Life on bikes

Vigilante groups starting to form against the moped gangs

London’s motorcycle crime situation has reached boiling point, with biker vigilantes being openly recruited to form a response to the criminal gangs terrorising the Capital’s motorcyclists.

A leaflet posted on the noticeboard of the Ace Cafe biker’s haunt in North West London put a call out for anyone interested in catching the teams of moped riders that have been stealing bikes in record numbers. Leaflets were also handed out to bikers visiting the cafe.

Although the number is obscured in a post shared on a Facebook group dedicated to sharing robbery reports, other posts featured the phone number. General sentiment in the comments below the photos echoed the desire to act against the bike thieves.

This follows a pattern of social media comments that reflect a growing anger at the perceived inability of police forces around the country to deal with the problem of gang-related motorcycle crime.

Because of its stance on motorcycle theft, Biker & Bike has also had a number of direct approaches from bikers offering to form vigilante groups.


Police have for many years been ‘handcuffed’ by first ACPO and then NPCC (National Police Chiefs Council) guidelines that have severely restricted the number of authorised pursuits. But Individual officers still had some discretion in certain circumstances.

However, since the high-profile death of North London teenager Henry Hicks, following a pursuit by unmarked police cars and the subsequent charges of misconduct of the officers involved in the pursuit, officers have been far less ready to put their careers and livelihoods at risk.

This, combined with severely reduced resources – simply too few officers with the right qualifications to conduct a pursuit – has led to an explosion of motorcycle related crime – up 1000% in London in the last three years – as thieves act knowing there is very little chance of being pursued.

As well as a reduction in the number of authorised pursuits, officers who are given permission to chase are then hampered by instructions to stand down if the moped-riding thieves mount the pavement or remove their helmets during the chase, as this is seen as a sign that the thieves have no intention to stop.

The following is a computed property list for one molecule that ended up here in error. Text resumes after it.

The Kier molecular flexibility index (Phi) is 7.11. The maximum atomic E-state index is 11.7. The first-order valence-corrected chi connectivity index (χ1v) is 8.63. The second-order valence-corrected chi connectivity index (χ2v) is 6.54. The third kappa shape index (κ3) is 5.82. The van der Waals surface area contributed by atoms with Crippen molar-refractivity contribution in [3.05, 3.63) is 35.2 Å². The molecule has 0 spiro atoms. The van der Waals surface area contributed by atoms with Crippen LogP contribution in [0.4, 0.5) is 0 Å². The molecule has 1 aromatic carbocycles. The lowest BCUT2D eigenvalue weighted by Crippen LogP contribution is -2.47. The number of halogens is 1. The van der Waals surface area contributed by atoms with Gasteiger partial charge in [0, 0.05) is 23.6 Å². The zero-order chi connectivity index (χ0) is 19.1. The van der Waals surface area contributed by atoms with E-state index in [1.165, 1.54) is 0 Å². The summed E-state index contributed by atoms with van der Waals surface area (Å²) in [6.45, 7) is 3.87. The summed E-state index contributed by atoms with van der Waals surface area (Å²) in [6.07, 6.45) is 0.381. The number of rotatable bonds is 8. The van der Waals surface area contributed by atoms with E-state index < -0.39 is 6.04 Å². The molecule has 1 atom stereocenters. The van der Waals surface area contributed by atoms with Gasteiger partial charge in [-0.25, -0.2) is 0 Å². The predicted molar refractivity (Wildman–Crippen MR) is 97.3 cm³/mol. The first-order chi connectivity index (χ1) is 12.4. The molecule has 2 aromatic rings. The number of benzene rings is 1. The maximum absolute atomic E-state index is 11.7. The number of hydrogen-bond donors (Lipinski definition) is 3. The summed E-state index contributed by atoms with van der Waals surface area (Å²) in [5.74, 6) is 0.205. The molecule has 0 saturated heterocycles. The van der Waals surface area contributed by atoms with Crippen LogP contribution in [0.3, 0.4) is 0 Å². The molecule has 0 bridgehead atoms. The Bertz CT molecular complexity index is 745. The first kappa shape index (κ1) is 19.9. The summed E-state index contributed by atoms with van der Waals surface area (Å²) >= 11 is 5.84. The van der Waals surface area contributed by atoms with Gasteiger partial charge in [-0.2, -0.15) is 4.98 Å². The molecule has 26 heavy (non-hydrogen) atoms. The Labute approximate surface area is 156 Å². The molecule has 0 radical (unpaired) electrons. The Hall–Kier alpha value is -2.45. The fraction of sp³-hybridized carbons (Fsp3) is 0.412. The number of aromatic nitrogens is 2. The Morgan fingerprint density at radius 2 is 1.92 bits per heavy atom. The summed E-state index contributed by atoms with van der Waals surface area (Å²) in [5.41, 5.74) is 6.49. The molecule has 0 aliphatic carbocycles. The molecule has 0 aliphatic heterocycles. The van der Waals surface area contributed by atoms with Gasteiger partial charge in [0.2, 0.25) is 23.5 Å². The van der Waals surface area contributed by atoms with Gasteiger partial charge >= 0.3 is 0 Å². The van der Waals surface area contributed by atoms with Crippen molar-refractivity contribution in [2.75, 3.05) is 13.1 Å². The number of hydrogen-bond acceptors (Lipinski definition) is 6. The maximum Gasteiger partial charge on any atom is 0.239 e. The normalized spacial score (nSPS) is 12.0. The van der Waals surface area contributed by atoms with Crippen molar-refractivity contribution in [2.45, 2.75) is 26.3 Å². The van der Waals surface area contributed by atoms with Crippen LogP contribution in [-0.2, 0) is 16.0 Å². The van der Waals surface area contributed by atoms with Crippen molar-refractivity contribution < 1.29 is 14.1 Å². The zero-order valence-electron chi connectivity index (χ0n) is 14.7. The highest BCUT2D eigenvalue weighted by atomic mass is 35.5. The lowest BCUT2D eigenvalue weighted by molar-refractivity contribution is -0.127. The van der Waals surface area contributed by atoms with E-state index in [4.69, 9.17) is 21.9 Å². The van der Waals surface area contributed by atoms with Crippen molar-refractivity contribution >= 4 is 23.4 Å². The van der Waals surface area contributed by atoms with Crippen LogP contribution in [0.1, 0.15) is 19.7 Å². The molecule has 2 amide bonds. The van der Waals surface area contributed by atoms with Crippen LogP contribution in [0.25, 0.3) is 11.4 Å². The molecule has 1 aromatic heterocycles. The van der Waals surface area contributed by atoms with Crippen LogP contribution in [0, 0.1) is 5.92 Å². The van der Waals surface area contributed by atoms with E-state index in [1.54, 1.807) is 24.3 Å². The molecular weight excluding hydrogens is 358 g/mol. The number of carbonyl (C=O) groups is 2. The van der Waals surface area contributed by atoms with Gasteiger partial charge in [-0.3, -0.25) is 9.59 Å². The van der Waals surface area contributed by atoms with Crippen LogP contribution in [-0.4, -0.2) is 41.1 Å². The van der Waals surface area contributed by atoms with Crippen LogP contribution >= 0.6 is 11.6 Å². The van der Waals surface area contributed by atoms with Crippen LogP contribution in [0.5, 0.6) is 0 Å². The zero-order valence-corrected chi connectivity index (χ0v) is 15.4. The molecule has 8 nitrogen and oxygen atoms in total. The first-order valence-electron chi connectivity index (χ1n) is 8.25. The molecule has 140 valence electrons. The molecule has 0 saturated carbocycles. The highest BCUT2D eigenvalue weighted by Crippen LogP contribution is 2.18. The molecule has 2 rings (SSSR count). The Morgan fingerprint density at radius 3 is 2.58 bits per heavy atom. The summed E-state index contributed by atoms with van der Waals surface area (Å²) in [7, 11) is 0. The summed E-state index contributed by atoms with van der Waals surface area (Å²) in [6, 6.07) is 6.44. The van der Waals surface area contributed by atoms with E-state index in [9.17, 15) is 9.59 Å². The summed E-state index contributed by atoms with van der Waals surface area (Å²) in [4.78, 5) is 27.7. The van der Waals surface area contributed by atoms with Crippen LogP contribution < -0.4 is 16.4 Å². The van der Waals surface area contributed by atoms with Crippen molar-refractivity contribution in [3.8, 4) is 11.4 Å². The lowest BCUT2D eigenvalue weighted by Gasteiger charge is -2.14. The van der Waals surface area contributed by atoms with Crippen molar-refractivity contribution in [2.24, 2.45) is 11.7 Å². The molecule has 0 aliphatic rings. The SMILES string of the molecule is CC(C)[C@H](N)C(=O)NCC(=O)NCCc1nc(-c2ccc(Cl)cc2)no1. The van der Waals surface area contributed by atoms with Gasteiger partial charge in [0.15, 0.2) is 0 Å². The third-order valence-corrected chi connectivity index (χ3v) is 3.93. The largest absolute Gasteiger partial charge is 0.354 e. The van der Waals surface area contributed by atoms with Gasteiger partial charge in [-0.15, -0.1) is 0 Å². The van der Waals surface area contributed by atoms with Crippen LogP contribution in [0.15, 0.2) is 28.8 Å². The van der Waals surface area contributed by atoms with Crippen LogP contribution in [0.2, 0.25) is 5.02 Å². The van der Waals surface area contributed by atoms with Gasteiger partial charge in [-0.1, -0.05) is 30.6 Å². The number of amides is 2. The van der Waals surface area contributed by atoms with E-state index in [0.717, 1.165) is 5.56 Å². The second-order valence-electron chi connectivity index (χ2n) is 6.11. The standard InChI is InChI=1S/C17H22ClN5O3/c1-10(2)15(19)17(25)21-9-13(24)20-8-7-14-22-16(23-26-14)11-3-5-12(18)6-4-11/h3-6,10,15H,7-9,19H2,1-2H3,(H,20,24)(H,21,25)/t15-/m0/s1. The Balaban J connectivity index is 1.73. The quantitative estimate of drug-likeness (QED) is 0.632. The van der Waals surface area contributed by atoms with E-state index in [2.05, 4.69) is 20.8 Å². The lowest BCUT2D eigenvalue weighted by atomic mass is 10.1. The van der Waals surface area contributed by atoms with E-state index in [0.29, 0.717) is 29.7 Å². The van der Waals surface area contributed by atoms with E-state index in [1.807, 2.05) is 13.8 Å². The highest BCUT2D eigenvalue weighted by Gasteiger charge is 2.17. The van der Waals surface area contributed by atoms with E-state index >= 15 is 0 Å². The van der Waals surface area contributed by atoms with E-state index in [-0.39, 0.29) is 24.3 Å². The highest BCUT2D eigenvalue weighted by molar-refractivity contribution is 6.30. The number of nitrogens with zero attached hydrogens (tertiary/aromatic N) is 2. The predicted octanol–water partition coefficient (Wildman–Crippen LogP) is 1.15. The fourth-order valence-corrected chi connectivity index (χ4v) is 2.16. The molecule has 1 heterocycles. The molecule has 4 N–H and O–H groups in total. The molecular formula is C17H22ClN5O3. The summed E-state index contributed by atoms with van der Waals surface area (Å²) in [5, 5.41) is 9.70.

Officers, fearful of prosecution if they fail to get authorisation or if a thief is injured during a pursuit, are known to be extremely frustrated at the situation.

It’s thought there is a hardcore of 9-11 gangs operating out of estates in Isleworth, Fulham, Battersea, Camden, Islington, Southwark, Roehampton and Dagenham, with other smaller units operating around the Capital. The gangs cooperate with each other and there are close connections to the BikeLife movement.

However, although this particular note is specific to London, there have been vigilante calls in other cities including Bristol, Edinburgh, Birmingham and Liverpool.

The reference to ‘TMAX hunting’ in the notice pinned up in the Ace Cafe is linked to the gangs’ preference for using the high-powered scooter.


The choice of the noticeboard in the Ace Cafe is particularly interesting because it is widely understood that members of the gangs have been attending the hugely popular ‘Bike Nights’ held at the cafe. The note may be seen as an open warning to them that their presence is no longer tolerated.

It’s currently not known how many people have contacted the person behind the note, Jack Th’Lad. For the past year, comments on social media have increased in ferocity with threats of violence and death promised by posters catching thieves. So far there have been no reports of any specific vigilante acts towards identified members of the gangs.

Serious injury or worse could face anyone attempting to take the law into their own hands. There’s no doubt that many of the thieves featured in the proliferation of videos run scared when confronted. There are however a number of people within the gangs who are known to be extremely violent.

The gangs carry hammers, knives and in one reported incident, acid was used against a biker who attempted to intervene in the theft of a sportsbike from a busy shopping centre. Some thieves also use battery-powered angle grinders to cut through security and there have been cases where members of the public have been threatened with the grinders. For this reason, police advise not approaching the gangs during a theft.

There’s no doubt that vigilantism is not the answer to inner-city motorcycle crime. The note in the Ace Cafe may not seem significant to some, but the NPCC and indeed the Home Office should take this as a very serious sign that the limited pursuit policy is causing more problems than it is intended to solve.

The motorcycling population now needs to be better protected, before it takes matters into its own hands.

Get yourself sorted:

Don’t take the matter into your own hands. If you see or have evidence of a motorcycle theft report it to the police. While pursuits may not always be possible, the police are increasingly acting on information and raids and arrests are happening.


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B&B Staff

B&B Staff